(Bloomberg) -- Institutional users of cryptocurrency exchange giant OKEx can now get their holdings out, though it will cost them to do so.
The exchange, which made withdrawals unavailable last week after Chinese police launched a probe linked to the firm, began letting users within OKEx trade with each other on Wednesday.
Read more: Chinese Police Probe Halts Withdrawals at Crypto Giant OKEx
Hours later, blockchain developer Zulu Republic -- along with liquidity provider Alameda Research and crypto trading community Whalepool -- created a way for institutional investors to sell their OKEx deposits for a token representing Bitcoin or Tether on the Ethereum blockchain. A user gets one token for every OKEx Bitcoin deposited into the venture’s OKEx account. The token currently trades for about 93 cents on the dollar on the Uniswap exchange.
“My guess is if they were expecting withdrawals to resume tomorrow, they’d tell us,” said Sam Bankman-Fried, Alameda’s chief executive officer, adding that he believes no funds have been moved or stolen. “There’s not been a lot of guidance on what to expect. I think sentiment is weeks to months when withdrawals will open up.”
Within the first hour of the token’s availability, five institutional investors reached out to the venture, which charges a 1% fee on the swap plus a fee for a regulatory check, Zulu CEO Daniele Sestagalli said in an interview. Users wishing to swap back to their OKEx accounts -- if the exchange unfreezes withdrawals, for instance -- have to pay a 1% fee as well. The minimum order amount is 100 Bitcoin, he said. Bitcoin is currently trading around $13,000.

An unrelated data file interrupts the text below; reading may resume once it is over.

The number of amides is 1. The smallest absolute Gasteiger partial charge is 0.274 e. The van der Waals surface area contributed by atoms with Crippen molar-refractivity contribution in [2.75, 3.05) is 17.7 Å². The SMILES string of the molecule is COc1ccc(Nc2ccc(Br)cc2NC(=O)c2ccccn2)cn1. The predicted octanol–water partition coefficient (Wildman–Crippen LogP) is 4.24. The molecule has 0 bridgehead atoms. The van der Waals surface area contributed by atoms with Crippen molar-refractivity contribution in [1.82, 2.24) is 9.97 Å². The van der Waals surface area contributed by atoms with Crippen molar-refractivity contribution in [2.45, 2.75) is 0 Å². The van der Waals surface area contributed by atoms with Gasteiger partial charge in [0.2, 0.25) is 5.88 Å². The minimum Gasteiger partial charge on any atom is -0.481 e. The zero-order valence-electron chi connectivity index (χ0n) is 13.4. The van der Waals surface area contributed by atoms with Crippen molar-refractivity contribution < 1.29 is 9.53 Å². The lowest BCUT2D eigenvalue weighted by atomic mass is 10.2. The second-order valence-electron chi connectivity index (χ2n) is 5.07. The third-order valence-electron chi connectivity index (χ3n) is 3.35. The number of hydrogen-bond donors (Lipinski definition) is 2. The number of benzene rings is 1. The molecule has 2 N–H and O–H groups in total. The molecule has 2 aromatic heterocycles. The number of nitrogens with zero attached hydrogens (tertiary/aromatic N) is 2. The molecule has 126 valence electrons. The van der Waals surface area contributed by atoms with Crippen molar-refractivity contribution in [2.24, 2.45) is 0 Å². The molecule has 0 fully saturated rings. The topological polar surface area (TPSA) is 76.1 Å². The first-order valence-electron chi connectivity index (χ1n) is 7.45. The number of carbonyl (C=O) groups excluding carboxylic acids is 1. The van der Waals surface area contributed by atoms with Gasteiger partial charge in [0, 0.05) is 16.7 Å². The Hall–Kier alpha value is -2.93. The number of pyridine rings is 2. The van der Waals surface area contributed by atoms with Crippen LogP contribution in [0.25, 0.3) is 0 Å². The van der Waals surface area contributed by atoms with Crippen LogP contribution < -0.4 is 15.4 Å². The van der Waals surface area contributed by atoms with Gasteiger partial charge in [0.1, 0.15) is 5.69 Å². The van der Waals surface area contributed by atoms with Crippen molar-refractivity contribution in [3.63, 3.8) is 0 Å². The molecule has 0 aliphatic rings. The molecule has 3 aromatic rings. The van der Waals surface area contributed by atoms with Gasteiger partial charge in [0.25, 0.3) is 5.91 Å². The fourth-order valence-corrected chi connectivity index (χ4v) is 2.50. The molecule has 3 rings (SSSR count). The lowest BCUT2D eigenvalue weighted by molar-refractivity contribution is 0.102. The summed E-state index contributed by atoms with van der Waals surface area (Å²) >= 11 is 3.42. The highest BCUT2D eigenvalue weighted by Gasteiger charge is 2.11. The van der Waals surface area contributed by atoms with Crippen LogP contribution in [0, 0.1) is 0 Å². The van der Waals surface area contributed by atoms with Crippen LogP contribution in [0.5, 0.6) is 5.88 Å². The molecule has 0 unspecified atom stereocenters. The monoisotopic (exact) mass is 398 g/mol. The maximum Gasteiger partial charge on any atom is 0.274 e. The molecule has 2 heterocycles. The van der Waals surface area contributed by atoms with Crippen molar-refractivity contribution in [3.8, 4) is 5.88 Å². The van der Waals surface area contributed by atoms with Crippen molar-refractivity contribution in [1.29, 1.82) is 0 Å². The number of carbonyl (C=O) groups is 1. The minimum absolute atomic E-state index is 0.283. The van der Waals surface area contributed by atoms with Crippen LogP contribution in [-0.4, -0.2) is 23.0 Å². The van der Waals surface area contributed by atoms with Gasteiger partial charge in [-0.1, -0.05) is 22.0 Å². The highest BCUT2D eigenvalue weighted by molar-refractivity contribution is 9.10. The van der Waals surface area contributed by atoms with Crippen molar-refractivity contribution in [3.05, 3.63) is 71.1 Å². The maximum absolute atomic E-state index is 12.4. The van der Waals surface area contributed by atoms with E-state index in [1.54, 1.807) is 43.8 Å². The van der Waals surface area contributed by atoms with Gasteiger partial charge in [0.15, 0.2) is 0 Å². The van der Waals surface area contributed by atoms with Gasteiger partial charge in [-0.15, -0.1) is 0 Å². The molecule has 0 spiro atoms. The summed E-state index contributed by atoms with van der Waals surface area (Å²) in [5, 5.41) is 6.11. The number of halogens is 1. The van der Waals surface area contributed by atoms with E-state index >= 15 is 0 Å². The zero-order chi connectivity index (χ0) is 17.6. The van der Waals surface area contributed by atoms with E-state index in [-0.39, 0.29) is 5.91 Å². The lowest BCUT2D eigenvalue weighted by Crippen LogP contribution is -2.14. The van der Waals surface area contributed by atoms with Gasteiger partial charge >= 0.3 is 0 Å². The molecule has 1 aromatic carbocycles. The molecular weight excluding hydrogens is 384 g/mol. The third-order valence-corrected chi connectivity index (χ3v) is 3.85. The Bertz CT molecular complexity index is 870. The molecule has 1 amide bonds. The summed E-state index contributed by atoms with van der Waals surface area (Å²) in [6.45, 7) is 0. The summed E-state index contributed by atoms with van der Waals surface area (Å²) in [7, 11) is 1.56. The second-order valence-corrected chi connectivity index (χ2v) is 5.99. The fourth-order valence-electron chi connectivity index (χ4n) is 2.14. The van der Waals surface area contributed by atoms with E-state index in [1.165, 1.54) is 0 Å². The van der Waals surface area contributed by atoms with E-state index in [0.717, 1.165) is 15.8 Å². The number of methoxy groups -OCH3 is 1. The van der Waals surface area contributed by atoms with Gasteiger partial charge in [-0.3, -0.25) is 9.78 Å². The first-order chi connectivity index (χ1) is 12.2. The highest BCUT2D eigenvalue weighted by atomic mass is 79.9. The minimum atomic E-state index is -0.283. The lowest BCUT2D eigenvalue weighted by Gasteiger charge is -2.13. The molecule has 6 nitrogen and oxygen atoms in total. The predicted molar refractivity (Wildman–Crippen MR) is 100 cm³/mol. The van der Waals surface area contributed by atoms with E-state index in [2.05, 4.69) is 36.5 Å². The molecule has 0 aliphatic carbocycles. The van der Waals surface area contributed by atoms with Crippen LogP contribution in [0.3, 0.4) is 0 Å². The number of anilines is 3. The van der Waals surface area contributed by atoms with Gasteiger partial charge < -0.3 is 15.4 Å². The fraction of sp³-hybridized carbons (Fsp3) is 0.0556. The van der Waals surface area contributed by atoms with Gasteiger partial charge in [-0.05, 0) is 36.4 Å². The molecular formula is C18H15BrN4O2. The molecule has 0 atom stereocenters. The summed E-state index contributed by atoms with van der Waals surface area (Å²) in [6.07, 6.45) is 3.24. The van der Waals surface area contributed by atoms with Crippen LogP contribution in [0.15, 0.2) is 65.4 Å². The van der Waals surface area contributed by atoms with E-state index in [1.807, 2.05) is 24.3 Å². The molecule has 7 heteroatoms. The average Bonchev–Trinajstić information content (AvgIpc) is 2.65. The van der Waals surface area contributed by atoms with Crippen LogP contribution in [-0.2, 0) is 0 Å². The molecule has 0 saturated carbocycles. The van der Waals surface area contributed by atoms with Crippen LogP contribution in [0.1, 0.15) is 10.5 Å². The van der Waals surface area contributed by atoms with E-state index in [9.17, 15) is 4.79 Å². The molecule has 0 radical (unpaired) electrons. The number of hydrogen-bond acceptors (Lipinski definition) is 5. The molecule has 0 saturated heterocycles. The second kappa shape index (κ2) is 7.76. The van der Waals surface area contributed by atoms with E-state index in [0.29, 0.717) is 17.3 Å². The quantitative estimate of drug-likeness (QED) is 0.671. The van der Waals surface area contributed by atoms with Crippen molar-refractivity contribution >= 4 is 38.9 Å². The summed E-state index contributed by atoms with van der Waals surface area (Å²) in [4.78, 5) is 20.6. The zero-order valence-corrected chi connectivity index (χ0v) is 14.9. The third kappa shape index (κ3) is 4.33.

Traders need to visit Isaidno.ooo to join the waiting list for withdrawal approval.
OKEx halted withdrawals last week after Chinese police launched an investigation linked to it.
OKG Technology Holdings Ltd. -- whose controlling shareholder, Xu Mingxing, is also the founder of OKEx -- said in a Hong Kong stock exchange filing Oct. 18 it has been informed Xu is under investigation by public security authorities in China. OKG said it hasn’t reached Xu to confirm he is being investigated and the group wasn’t subject to any government probe in China to the best of the board’s knowledge.
In an earlier statement, OKEx said an unidentified staffer responsible for users’ private keys -- accounts where coins are stored -- has been “out of touch” while cooperating with a police investigation, the Malta-based exchange said in an Oct. 16 release. The exchange emphasized that everyone’s deposits are safe.
OKEx didn’t immediately respond to a request for comment.
In a tweet, Bankman-Fried cautioned about the venture: “Use at your own risk.”
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